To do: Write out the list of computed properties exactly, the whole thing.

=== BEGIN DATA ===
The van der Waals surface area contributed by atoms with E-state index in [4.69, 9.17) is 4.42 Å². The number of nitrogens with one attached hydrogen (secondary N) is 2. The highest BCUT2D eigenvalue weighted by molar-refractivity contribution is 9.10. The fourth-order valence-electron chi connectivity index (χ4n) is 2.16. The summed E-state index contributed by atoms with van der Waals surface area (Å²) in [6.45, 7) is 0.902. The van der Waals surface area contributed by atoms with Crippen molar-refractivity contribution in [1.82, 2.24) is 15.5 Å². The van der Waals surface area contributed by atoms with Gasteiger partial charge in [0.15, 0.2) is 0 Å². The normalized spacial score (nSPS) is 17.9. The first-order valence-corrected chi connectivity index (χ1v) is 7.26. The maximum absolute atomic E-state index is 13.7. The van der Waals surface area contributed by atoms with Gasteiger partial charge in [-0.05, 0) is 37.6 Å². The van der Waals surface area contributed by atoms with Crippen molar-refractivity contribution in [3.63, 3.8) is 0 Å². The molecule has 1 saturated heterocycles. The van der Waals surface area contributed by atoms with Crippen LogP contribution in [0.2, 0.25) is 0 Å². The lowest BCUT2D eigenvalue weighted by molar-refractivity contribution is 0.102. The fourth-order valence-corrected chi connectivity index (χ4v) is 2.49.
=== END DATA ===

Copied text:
The van der Waals surface area contributed by atoms with E-state index in [4.69, 9.17) is 4.42 Å². The number of nitrogens with one attached hydrogen (secondary N) is 2. The highest BCUT2D eigenvalue weighted by molar-refractivity contribution is 9.10. The fourth-order valence-electron chi connectivity index (χ4n) is 2.16. The summed E-state index contributed by atoms with van der Waals surface area (Å²) in [6.45, 7) is 0.902. The van der Waals surface area contributed by atoms with Crippen molar-refractivity contribution in [1.82, 2.24) is 15.5 Å². The van der Waals surface area contributed by atoms with Gasteiger partial charge in [0.15, 0.2) is 0 Å². The normalized spacial score (nSPS) is 17.9. The first-order valence-corrected chi connectivity index (χ1v) is 7.26. The maximum absolute atomic E-state index is 13.7. The van der Waals surface area contributed by atoms with Gasteiger partial charge in [-0.05, 0) is 37.6 Å². The van der Waals surface area contributed by atoms with Crippen molar-refractivity contribution in [3.63, 3.8) is 0 Å². The molecule has 1 saturated heterocycles. The van der Waals surface area contributed by atoms with Crippen LogP contribution in [0.2, 0.25) is 0 Å². The lowest BCUT2D eigenvalue weighted by molar-refractivity contribution is 0.102. The fourth-order valence-corrected chi connectivity index (χ4v) is 2.49.